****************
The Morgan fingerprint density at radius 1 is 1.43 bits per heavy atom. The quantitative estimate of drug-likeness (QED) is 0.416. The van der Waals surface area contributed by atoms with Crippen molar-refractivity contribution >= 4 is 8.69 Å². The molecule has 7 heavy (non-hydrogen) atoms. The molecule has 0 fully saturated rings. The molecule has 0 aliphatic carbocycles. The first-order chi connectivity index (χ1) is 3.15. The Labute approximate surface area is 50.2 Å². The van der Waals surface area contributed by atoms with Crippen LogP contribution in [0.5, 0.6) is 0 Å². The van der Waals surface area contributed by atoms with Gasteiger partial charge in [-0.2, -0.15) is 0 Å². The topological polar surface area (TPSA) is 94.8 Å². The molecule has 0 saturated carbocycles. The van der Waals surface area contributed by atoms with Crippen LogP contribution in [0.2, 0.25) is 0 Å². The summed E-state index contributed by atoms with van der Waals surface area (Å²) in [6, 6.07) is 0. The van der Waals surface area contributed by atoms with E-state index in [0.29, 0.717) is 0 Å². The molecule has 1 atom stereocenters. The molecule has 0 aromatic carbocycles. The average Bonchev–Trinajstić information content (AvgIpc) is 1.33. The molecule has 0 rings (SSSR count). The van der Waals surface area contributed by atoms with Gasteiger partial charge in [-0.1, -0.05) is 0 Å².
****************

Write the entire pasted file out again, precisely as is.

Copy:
The Morgan fingerprint density at radius 1 is 1.43 bits per heavy atom. The quantitative estimate of drug-likeness (QED) is 0.416. The van der Waals surface area contributed by atoms with Crippen molar-refractivity contribution >= 4 is 8.69 Å². The molecule has 7 heavy (non-hydrogen) atoms. The molecule has 0 fully saturated rings. The molecule has 0 aliphatic carbocycles. The first-order chi connectivity index (χ1) is 3.15. The Labute approximate surface area is 50.2 Å². The van der Waals surface area contributed by atoms with Crippen LogP contribution in [0.5, 0.6) is 0 Å². The van der Waals surface area contributed by atoms with Gasteiger partial charge in [-0.2, -0.15) is 0 Å². The topological polar surface area (TPSA) is 94.8 Å². The molecule has 0 saturated carbocycles. The van der Waals surface area contributed by atoms with Crippen LogP contribution in [0.2, 0.25) is 0 Å². The summed E-state index contributed by atoms with van der Waals surface area (Å²) in [6, 6.07) is 0. The van der Waals surface area contributed by atoms with E-state index in [0.29, 0.717) is 0 Å². The molecule has 1 atom stereocenters. The molecule has 0 aromatic carbocycles. The average Bonchev–Trinajstić information content (AvgIpc) is 1.33. The molecule has 0 rings (SSSR count). The van der Waals surface area contributed by atoms with Gasteiger partial charge in [-0.1, -0.05) is 0 Å².